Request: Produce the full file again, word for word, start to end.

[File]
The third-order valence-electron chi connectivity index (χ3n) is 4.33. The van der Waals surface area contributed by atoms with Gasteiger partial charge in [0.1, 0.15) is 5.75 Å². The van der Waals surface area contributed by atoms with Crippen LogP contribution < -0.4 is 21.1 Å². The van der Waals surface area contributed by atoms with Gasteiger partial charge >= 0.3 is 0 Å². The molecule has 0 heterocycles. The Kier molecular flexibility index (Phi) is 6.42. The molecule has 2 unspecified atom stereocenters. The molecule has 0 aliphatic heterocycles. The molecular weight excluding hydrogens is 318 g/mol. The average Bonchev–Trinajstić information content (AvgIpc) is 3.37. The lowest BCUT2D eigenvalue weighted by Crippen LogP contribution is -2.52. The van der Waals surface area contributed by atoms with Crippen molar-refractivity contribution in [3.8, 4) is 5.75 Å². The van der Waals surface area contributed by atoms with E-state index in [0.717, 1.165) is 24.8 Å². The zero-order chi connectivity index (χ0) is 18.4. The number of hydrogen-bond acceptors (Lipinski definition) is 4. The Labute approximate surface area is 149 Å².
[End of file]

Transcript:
The third-order valence-electron chi connectivity index (χ3n) is 4.33. The van der Waals surface area contributed by atoms with Gasteiger partial charge in [0.1, 0.15) is 5.75 Å². The van der Waals surface area contributed by atoms with Crippen LogP contribution < -0.4 is 21.1 Å². The van der Waals surface area contributed by atoms with Gasteiger partial charge >= 0.3 is 0 Å². The molecule has 0 heterocycles. The Kier molecular flexibility index (Phi) is 6.42. The molecule has 2 unspecified atom stereocenters. The molecule has 0 aliphatic heterocycles. The molecular weight excluding hydrogens is 318 g/mol. The average Bonchev–Trinajstić information content (AvgIpc) is 3.37. The lowest BCUT2D eigenvalue weighted by Crippen LogP contribution is -2.52. The van der Waals surface area contributed by atoms with Crippen molar-refractivity contribution in [3.8, 4) is 5.75 Å². The van der Waals surface area contributed by atoms with E-state index in [0.717, 1.165) is 24.8 Å². The zero-order chi connectivity index (χ0) is 18.4. The number of hydrogen-bond acceptors (Lipinski definition) is 4. The Labute approximate surface area is 149 Å².